Lincoln – When the temperature drops and snow begins to fall, many people can’t wait to hit the slopes or ice rink. Winter fun is on their minds, not any potential injury. Yet if thoughtful preparation for any favored activity is not made, it’s easy to have a mishap. January has long been recognized as the National Winter Sports Traumatic Brain Injury (TBI) Awareness Month. Harsh winter days offer thrill-seekers a playground of opportunity to participate in extreme sports such as snowboarding, skiing, and snowmobiling. The high velocity along with the living-on-the-edge sense of adventure makes these sports appealing to many.
Nearly 200,000 people were injured in 2018 while participating in winter sports, according to the US Consumer Product Safety Commission. Head injuries make up about 20% of these accidents (according to a study published in The Journal of Trauma and Acute Care Surgery), largely from snow skiing, snowboarding, ice skating, sledding and tobogganing. Sprains, strains, dislocations and fractures were common but also concussions and other head injuries.
A study published in The Orthopedic Journal of Sports Medicine examined the rates of head and neck injuries in three extreme winter sports (snowboarding, snow skiing, snowmobiling) and four extreme summer sports (surfing, skateboarding, mountain biking, and motocross). The study discovered some alarming statistics:
- More than 4 million injuries were reported in the seven sports between 2000 and 2011, 11% of which involved injuries to the head and neck.
- Skateboarding, snowboarding, skiing, and motocross had the highest number of head and neck injuries.
- Snowboarding and skiing combined accounted for 55% of the reported concussions from all seven sports.
- According to the U.S. Consumer Products Safety Commission, snowboarding is the leading cause of winter sports injuries.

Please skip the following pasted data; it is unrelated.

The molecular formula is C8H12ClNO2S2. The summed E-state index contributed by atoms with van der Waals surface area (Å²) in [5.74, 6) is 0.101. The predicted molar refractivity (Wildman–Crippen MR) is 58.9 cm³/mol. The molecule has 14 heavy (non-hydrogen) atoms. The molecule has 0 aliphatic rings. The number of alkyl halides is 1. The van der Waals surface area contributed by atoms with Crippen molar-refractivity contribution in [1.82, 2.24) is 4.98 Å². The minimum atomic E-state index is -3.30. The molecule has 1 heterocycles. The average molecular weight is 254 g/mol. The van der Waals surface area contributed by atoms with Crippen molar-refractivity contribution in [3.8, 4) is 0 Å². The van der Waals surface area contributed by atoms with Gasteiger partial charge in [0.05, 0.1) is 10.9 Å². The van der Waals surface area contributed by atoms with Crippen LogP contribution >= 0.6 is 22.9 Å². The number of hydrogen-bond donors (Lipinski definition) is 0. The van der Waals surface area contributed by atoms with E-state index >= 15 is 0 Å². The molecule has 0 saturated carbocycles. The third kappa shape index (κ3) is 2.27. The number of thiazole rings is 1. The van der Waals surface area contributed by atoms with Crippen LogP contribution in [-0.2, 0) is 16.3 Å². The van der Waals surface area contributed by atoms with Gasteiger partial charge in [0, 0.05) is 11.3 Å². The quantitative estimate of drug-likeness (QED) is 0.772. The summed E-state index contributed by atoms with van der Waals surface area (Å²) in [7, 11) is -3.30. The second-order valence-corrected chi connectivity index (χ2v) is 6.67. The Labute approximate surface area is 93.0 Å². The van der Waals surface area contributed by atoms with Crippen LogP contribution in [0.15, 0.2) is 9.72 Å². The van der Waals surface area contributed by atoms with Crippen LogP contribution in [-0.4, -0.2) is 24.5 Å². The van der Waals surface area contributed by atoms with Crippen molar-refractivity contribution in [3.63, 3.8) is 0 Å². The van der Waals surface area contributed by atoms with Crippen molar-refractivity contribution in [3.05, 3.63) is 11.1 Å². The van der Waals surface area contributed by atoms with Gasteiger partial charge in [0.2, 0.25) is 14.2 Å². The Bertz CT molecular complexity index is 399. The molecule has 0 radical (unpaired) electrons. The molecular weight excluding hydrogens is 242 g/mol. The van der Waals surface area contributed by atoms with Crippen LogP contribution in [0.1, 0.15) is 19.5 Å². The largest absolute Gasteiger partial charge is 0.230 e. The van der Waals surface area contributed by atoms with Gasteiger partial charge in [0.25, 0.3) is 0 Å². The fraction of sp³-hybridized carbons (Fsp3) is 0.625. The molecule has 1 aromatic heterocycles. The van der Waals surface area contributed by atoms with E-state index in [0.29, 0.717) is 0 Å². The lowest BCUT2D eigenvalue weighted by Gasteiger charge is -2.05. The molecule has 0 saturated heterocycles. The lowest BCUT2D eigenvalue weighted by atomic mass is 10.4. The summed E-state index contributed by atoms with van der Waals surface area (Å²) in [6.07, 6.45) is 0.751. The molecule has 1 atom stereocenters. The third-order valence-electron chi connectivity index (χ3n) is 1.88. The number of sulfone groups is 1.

Whether it’s a helmet, skis or skates, it’s essential to check your gear before heading out to make sure it’s in good condition. Proper winter attire is also key, as is having plenty of water on hand to combat dehydration, something that often goes unnoticed in winter. To help make winter sports adventure safer, the American Association of Orthopedic Surgeons suggest:
- Always wear a helmet for high-velocity sports; wear appropriate protective gear and outerwear to limit skin exposure
- Avoid overexposure to sub-freezing temperatures and stay informed about current weather conditions
- Stay in bounds on the slopes and watch for obstacles and hazardous conditions
Adolescents watch sporting events on television and often think flying through the air on a snowboard looks easy. They do not realize all the practice that they put into the sport, nor do they see how often athletes get injured while practicing and learning their stunts.
Enjoy the outdoors with friends instead of going by yourself; in case of an accident, help will be nearby to assist if there are injuries. Be aware of weather and terrain, especially early in the season when temperature fluctuations can affect snow and ice.
Do some stretching before beginning any activity to warm up muscles, and know your abilities in the sport that you find enjoyment. Take rest breaks and stop before becoming overtired; the time most likely to get injured skiing is on the last run because of fatigue. When fatigue occurs, technique is often ignored. Because so many winter sports can result in spills, learn how to fall properly. Don’t stick out your hands to try and break your fall; rather, tuck and roll so your upper body takes the brunt of the fall, hopefully preventing a catastrophic ligament tear or fracture.
Some winter sports injuries are more common in people of a certain sex or age. Many sledding and snowboarding injuries occur with younger people; snowmobiling injuries in middle-aged men and downhill skiing injuries in women often cause torn ACLs in the knee. Older adults tend to break bones in winter sports accidents, while younger adults suffer more strains and sprains.
If injured while participating in any extreme sport, seek diagnosis and treatment from a sports medicine physician, preferably one who is specialty-trained for musculoskeletal injuries. If a mild concussion is suspected, a diagnosis may require a neurological examination to test vision, hearing, strength, sensations, balance, coordination, reflexes, memory, as well as a cranial CT scan or MRI. If a joint is swollen or painful after a fall, see a physician; the same goes if a joint is numb, tingling or has acute weakness. Depending on the symptoms and severity of the injury, the injured party may be referred to a neurologist. Traumatic brain injuries are emergencies and require immediate treatment at the closest emergency room. After a blow to the head, watch for dizziness, visual disturbances, light intolerance, loss of memory and headaches. All of these indicate you should seek medical care.